Nuno Pimenta stands at the desk of his studio and concentrates on tightening a few screws on a fluorescent tube construction. Art and architecture go hand in hand in his work. That he has perfected the interaction of both disciplines in such a way is no coincidence, but a learned craft. The subject of construction has always had a certain attraction for him. It was therefore obvious that the native Portuguese finally embarked on a career in architecture. Soon, however, he realized that he could also use the methodology of design for more creative projects. Detached from classical architecture, he thus found access to contemporary art. The subsequent study of art allows the architect to incorporate the analysis of social and political issues into his work. “The relation between arts and architecture is really blowing up right now,” explains Pimenta. In his interdisciplinary works he skillfully combines his two passions. The question he keeps asking himself when creating his works: “How can you transform everyday elements into something with meaning?
The architect usually works with conventional construction methods and materials. He was particularly interested in the temporary approach. The goal is not that a work of art should last a long time physically, but the feeling aroused in the viewer should remain. After all, his interest in this subject was sparked as a child: His father once gave him a handicraft kit made of cardboard, from which a model could be made by cutting it out and gluing it together – in his case a gas station. Pimenta’s work still ties in with this approach today. Thus he always develops a kit with different parts, which together form the complete work of art. An important part of his work is transporting the individual parts to their final location and assembling them on site, he describes.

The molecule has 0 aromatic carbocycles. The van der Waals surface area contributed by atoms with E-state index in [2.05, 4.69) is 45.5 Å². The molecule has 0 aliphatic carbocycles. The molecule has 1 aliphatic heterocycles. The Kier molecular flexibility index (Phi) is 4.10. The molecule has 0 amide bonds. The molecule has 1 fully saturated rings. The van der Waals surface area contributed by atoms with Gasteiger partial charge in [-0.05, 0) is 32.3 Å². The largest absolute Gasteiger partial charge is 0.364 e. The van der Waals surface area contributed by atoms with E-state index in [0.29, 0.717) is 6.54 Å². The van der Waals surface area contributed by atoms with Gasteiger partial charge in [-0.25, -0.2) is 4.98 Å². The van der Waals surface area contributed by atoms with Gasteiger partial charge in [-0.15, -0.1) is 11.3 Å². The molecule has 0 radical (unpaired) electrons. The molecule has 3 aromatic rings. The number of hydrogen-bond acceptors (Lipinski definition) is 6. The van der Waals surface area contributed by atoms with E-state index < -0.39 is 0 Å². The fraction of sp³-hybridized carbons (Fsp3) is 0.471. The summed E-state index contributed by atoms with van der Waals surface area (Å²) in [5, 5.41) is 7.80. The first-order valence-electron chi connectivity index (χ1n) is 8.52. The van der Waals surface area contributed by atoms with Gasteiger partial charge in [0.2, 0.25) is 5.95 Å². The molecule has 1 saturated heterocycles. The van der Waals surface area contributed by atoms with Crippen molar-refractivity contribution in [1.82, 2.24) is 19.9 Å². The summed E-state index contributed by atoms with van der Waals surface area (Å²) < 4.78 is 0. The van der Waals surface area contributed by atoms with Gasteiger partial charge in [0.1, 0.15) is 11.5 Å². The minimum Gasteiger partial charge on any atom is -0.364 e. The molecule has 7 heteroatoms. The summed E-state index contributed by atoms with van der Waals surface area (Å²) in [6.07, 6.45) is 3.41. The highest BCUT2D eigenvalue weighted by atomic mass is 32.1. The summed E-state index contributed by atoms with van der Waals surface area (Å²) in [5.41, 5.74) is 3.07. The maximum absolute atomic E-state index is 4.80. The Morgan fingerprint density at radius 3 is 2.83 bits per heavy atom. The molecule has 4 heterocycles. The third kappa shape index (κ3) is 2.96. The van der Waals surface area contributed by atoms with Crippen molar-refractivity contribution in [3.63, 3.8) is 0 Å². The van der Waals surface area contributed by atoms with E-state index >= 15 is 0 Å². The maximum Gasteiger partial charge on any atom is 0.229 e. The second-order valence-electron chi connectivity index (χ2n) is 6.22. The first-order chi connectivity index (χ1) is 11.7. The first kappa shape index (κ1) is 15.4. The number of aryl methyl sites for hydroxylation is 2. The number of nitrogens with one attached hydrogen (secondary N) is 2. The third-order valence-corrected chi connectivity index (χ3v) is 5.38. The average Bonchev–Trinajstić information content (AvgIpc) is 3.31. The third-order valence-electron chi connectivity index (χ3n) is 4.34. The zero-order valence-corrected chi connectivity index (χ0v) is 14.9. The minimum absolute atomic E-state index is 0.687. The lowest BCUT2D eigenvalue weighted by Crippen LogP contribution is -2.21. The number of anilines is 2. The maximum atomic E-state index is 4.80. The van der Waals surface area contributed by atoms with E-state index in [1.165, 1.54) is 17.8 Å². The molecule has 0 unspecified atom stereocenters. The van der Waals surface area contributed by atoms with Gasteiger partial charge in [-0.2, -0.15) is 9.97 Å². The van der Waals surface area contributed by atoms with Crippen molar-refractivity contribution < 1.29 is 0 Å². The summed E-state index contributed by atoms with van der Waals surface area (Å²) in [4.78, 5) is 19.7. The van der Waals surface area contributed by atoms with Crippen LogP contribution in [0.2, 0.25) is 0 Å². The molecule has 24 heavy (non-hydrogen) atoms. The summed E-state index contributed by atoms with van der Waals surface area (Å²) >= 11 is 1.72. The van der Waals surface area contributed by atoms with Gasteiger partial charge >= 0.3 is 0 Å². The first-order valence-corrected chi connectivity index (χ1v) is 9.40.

Based on his architectural background, he usually locates his work in public space. “Art should be public and available to everyone,” the artist explains. “It’s really special to see all the things you thought about becoming alive not only in your imagination, but part of everyone in the city.” This is also accompanied by the approach of contemporary museums. They are also expanding in the city to present their art to a wider audience and in different places.
“What I like about art in public space is that people can connect to it, it’s not limited to a certain number of people”
Nuno Pimenta has remained true to his hometown. “Porto is a very honest city,” he asserts, and is therefore ideal for art projects. Anyone who has so far only associated the coastal city – which has been a UNESCO World Heritage Site since 1996 – with its historic old town has missed something. In recent years, a young creative scene has established itself: Around Rua Miguel Bombarda there are galleries of contemporary art, close to local designer stores and hip bars. You get a lively insight into Porto’s art scene every second month when the galleries present their new exhibits together.
Porto’s art scene is becoming more and more important. For an authentic insight into the up-and-coming creative life of the city, a visit to these contemporary art galleries is a good idea:
The gallery is located in the middle of the famous Rua De Miguel Bombarda. The focus is on promoting contemporary artists from Portugal and abroad. These are presented at regular events as well as group and solo exhibitions.
Galeria Nuno Centeno
The gallery, founded by Nuno Centeno, supports up-and-coming and established artists with its program. It collaborates with Portuguese and international artists who have promoted the contemporary scene in Porto. This is one of the reasons why it is considered to be so important in the scene.
A Certain Lack of Coherence
By artists for artists: The gallery’s self-organized and non-commercial spaces serve as a platform to bring artists from various fields together in a creative environment. With a colorful program of discussions and exhibitions, the gallery plays an important role in the development of contemporary art in Porto.